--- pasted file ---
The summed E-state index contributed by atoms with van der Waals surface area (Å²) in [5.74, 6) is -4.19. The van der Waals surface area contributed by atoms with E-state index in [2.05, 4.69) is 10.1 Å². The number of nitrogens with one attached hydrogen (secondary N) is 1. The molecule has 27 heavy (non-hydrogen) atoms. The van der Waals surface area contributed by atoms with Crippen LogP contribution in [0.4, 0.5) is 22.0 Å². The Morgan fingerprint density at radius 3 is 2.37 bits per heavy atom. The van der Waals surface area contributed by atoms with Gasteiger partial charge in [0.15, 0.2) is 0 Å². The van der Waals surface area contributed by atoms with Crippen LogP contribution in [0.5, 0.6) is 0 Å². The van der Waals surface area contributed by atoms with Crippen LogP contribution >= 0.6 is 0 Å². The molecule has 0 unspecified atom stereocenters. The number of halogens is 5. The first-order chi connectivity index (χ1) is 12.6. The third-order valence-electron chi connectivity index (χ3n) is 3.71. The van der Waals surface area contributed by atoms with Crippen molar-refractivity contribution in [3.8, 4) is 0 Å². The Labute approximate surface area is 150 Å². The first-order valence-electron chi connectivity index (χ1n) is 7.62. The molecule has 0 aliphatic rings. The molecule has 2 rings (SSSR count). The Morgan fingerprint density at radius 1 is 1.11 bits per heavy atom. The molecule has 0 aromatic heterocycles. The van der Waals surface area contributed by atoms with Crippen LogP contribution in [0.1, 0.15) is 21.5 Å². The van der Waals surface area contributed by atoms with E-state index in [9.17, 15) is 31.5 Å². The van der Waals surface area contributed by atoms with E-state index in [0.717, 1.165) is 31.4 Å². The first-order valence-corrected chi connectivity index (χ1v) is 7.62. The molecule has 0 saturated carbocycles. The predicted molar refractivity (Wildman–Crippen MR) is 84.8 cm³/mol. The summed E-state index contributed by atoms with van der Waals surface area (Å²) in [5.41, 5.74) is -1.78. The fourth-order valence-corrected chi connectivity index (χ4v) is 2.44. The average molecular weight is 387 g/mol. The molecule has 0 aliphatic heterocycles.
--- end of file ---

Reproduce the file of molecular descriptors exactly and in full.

The summed E-state index contributed by atoms with van der Waals surface area (Å²) in [5.74, 6) is -4.19. The van der Waals surface area contributed by atoms with E-state index in [2.05, 4.69) is 10.1 Å². The number of nitrogens with one attached hydrogen (secondary N) is 1. The molecule has 27 heavy (non-hydrogen) atoms. The van der Waals surface area contributed by atoms with Crippen LogP contribution in [0.4, 0.5) is 22.0 Å². The Morgan fingerprint density at radius 3 is 2.37 bits per heavy atom. The van der Waals surface area contributed by atoms with Gasteiger partial charge in [0.15, 0.2) is 0 Å². The van der Waals surface area contributed by atoms with Crippen LogP contribution in [0.5, 0.6) is 0 Å². The van der Waals surface area contributed by atoms with Crippen LogP contribution >= 0.6 is 0 Å². The molecule has 0 unspecified atom stereocenters. The number of halogens is 5. The first-order chi connectivity index (χ1) is 12.6. The third-order valence-electron chi connectivity index (χ3n) is 3.71. The van der Waals surface area contributed by atoms with Crippen molar-refractivity contribution in [3.8, 4) is 0 Å². The Labute approximate surface area is 150 Å². The first-order valence-electron chi connectivity index (χ1n) is 7.62. The molecule has 0 aliphatic rings. The molecule has 2 rings (SSSR count). The Morgan fingerprint density at radius 1 is 1.11 bits per heavy atom. The molecule has 0 aromatic heterocycles. The van der Waals surface area contributed by atoms with Crippen LogP contribution in [0.1, 0.15) is 21.5 Å². The van der Waals surface area contributed by atoms with E-state index in [9.17, 15) is 31.5 Å². The van der Waals surface area contributed by atoms with E-state index in [0.717, 1.165) is 31.4 Å². The first-order valence-corrected chi connectivity index (χ1v) is 7.62. The molecule has 0 saturated carbocycles. The predicted molar refractivity (Wildman–Crippen MR) is 84.8 cm³/mol. The summed E-state index contributed by atoms with van der Waals surface area (Å²) in [5.41, 5.74) is -1.78. The fourth-order valence-corrected chi connectivity index (χ4v) is 2.44. The average molecular weight is 387 g/mol. The molecule has 0 aliphatic heterocycles.